But the individuals who have health problems as a result of taking these medications can be denied coverage because of that wonderful catch-all classification—apre-existing condition.
“Been there, done that, and deja vu just isn’t what it used to be.” ~ Angelus, Buffy the Vampire Slayer
Oops. Slipped onto the soapbox for a moment. But I’m sitting here at home without medication that I really need but cannot afford because it’s a matter of paying my health insurance premiums or pay for other things. Same old story. Really tired of singing this song. Nevertheless, don’t think for a second that I let it slide whenever I hear of another outlandish comment by a Senator or Representative regarding healthcare. I’m sending e-mails, signing petitions, letting it be known that I do want healthcare, and it is an issue for me.
For example, Republican House Leader John Boehner contends that he has never met a single person who supports the public option as part of health care reform. Last week, Boehner said that he was “still trying to find the first American who’s in favor of the public option.”
Hello? Hello? Is anybody in there?
Here’s an updated version of “Diamonds and Rust.” Yep. It’s Judas Priest.
More later. Peace.
(Just a note: In a Buffy mood. No particular reason. There was some great philosophy on that show, in a silly vampire slayer kind of way.)
Alfie’s has his day and leads me around by my nose . . .
When I finally managed to fall asleep yesterday after my insomnia bout during the night, it was early evening. I spend most of the afternoon with an ice pack on my head because of the migraine that was brought on from fatigue. Not until the pain subsided was I actually able to fall asleep. Apparently, while I was sound asleep, Corey and Alexis were out searching the neighborhood for Alfie, that little bugger.
Let me rewind the story a bit.
In the forbidden forest that is the side of the yard outside my bedroom, the overgrowth had become scary. I told Corey that I wouldn’t mind the wild look so much if only I could have my pond back (love the sound of the frogs). Then Brett got the idea that he’d like to make a little zen garden. That area of the backyard would be perfect because it actually has a narrow picket fence that divides it from the rest of the yard.
Corey decided to take the weed whacker to the area and cut back a lot of the growth. Now that part is the good part of the enterprise. The bad part of the enterprise involves the smallest dog, Alfie, and the fence.
There is a very small hole in the main fence that encloses that part of the yard from the front yard. We plugged that whole a few years ago, and don’t really have to worry about it because the dogs don’t go into the forbidden forest because of the picket fence: that is, unless Corey forgets to close the fence to the forbidden forest, in which case Alfie, who yearns for adventure, find his way through the fence and out. He then romps and yells “I’m free,” before splitting like a hare (get it, split hair? audible groan? okay, back to the story).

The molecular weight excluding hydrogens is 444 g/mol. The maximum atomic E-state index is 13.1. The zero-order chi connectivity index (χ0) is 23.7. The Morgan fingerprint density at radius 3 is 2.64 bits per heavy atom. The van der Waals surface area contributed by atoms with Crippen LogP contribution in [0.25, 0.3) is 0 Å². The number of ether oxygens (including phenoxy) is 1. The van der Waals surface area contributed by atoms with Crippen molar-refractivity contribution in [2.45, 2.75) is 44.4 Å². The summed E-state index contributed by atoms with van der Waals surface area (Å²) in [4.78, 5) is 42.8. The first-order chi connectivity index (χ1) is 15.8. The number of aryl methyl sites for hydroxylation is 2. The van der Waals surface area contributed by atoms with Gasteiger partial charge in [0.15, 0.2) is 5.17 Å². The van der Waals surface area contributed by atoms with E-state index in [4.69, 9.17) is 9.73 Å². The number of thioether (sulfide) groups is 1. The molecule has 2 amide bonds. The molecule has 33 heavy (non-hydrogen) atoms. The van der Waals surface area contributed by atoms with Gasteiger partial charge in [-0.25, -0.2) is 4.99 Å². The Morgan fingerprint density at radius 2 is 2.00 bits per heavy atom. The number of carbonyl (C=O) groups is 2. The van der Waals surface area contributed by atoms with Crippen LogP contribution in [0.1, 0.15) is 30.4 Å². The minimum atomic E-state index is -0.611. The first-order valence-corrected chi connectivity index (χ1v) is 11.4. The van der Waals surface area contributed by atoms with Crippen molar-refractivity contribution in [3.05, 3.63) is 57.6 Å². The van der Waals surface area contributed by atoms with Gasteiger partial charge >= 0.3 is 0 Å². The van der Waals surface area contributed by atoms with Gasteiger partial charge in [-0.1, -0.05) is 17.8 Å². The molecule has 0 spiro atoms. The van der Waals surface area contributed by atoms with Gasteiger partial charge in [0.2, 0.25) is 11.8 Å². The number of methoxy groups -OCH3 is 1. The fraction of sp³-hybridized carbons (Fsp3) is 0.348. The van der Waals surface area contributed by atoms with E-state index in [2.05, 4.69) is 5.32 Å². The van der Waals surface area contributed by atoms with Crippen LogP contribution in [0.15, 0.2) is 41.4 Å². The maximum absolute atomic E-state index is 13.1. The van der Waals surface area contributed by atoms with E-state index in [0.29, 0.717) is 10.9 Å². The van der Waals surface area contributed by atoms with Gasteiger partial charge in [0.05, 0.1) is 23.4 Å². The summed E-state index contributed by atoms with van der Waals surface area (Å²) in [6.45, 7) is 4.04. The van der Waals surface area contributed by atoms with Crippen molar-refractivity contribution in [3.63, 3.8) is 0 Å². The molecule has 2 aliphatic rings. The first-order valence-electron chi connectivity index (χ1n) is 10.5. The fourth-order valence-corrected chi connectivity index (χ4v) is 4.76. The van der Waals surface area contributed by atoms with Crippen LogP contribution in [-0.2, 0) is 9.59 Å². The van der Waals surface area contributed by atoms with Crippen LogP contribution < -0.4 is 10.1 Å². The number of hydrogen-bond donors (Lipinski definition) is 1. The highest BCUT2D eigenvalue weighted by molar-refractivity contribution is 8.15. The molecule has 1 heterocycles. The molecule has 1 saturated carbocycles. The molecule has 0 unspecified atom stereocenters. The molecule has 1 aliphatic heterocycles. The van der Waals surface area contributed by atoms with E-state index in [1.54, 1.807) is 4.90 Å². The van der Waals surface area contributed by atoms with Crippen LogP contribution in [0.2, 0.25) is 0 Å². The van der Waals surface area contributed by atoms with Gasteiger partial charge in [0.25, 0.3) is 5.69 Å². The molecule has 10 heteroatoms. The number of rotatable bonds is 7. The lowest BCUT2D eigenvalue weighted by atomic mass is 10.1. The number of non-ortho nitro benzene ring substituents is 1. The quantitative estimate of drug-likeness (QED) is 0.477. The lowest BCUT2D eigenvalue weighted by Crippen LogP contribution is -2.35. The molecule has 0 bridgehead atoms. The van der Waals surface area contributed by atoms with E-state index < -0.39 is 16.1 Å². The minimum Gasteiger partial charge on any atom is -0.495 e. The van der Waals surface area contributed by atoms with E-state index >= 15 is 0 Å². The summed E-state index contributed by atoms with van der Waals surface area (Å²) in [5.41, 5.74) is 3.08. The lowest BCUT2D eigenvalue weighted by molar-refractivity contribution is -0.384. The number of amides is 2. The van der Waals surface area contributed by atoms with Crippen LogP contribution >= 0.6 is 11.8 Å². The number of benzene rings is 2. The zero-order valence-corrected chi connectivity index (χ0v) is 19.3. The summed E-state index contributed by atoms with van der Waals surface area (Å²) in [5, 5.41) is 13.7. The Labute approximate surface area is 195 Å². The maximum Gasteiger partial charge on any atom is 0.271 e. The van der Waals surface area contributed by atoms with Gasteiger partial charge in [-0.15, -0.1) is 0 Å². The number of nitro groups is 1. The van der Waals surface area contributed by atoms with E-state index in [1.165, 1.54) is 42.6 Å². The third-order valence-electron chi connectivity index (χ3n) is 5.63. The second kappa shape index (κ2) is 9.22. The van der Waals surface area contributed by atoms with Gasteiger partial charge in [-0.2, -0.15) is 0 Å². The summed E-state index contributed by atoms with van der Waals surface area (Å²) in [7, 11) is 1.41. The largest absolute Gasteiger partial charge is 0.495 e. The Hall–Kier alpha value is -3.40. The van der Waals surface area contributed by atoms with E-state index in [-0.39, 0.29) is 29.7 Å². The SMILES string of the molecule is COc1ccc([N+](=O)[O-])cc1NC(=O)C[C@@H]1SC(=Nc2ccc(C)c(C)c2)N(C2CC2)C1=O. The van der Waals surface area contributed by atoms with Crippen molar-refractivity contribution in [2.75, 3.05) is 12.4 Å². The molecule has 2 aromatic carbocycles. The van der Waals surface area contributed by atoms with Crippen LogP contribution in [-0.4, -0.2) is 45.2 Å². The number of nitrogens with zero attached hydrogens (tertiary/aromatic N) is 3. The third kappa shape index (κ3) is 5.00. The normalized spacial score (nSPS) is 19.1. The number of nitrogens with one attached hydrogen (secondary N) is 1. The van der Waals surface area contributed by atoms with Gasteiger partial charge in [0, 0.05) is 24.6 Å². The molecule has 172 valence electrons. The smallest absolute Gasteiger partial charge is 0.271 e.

Well, Corey did not notice at first that Alfie had escaped because he was mowing the back yard (the other part that is not the forbidden forest). When he finished mowing, Corey realized what he had not done and began calling Alfie’s name. Then he came into the house and asked if anyone had seen Alfie lately. Big no’s all around. Hence the hunt ensued.
“The dog wags his tail, not for you, but for your bread.” ~ Portuguese Proverb
They finally gave up around 8:30 after making several routes through the park, where people had seen “the cute, little white dog,” and after Alexis rode through the neighborhood calling out her window: “Alfie. I have chocolate!”).
To explain: Alfie is a chocolate fiend. We know that chocolate is bad for dogs, and we don’t give him chocolate: the little bugger steals it. If for some reason we have forgotten to move the chocolate out of his reach, he steals it and eats it, sometimes wrapper included. I’ll never forget the time that I had gotten some Lindor Truffles, a personal favorite. Well I left some on the nightstand, which is easily within Alfie’s reach, even with his short little legs. Found the Truffle wrappers under the buffet in the dining room and Alfie with a smug look on his face.
Back to the adventure: I called the Norfolk shelter to report him missing and to see if anyone had brought him in or if he had been swooped up by Animal Control, which occasionally patrols the neighborhood looking for strays. An absolutely delightful woman told me that I would have to call back in the morning because they did not release any information unless it was during normal business hours.
“The greater love is a mother’s; then comes a dog’s; then a sweetheart’s.” ~ Polish Proverb
This morning Corey left for school early because they were going out on the water today, and I waited until 9 a.m. to call. The first woman I spoke with asked me to come in and fill out a lost pet report. I explained that I did not have transportation, and asked if she could take the information over the phone. She did but was not terribly happy to do so. About a minute later the phone rang, and a different woman from the shelter told me that she knew that a dog matching Alfie’s description was there, that he had been brought in last night. The fee to pick him up would be $15 for the bordering and $5 for a city license, which we never remember to get at the beginning of the year because or dogs never leave the yard (almost).